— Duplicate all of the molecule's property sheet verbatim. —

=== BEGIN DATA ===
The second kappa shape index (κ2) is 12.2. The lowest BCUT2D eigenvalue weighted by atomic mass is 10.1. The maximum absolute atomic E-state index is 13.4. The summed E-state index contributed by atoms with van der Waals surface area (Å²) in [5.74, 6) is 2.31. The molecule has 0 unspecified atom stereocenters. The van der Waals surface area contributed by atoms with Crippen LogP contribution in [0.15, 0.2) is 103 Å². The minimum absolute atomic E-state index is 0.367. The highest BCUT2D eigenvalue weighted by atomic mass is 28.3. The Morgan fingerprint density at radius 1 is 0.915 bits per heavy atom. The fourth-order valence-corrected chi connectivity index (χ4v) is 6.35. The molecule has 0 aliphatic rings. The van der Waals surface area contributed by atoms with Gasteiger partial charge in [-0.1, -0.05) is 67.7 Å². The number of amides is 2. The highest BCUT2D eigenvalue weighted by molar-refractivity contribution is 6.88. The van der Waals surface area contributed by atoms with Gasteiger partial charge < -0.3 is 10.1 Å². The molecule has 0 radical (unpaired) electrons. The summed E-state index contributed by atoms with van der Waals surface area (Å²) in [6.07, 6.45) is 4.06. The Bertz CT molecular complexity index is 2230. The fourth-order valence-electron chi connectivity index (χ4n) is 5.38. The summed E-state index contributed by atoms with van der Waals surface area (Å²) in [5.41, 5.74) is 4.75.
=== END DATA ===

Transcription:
The second kappa shape index (κ2) is 12.2. The lowest BCUT2D eigenvalue weighted by atomic mass is 10.1. The maximum absolute atomic E-state index is 13.4. The summed E-state index contributed by atoms with van der Waals surface area (Å²) in [5.74, 6) is 2.31. The molecule has 0 unspecified atom stereocenters. The van der Waals surface area contributed by atoms with Crippen LogP contribution in [0.15, 0.2) is 103 Å². The minimum absolute atomic E-state index is 0.367. The highest BCUT2D eigenvalue weighted by atomic mass is 28.3. The Morgan fingerprint density at radius 1 is 0.915 bits per heavy atom. The fourth-order valence-corrected chi connectivity index (χ4v) is 6.35. The molecule has 0 aliphatic rings. The van der Waals surface area contributed by atoms with Gasteiger partial charge in [-0.1, -0.05) is 67.7 Å². The number of amides is 2. The highest BCUT2D eigenvalue weighted by molar-refractivity contribution is 6.88. The van der Waals surface area contributed by atoms with Gasteiger partial charge < -0.3 is 10.1 Å². The molecule has 0 radical (unpaired) electrons. The summed E-state index contributed by atoms with van der Waals surface area (Å²) in [6.07, 6.45) is 4.06. The Bertz CT molecular complexity index is 2230. The fourth-order valence-electron chi connectivity index (χ4n) is 5.38. The summed E-state index contributed by atoms with van der Waals surface area (Å²) in [5.41, 5.74) is 4.75.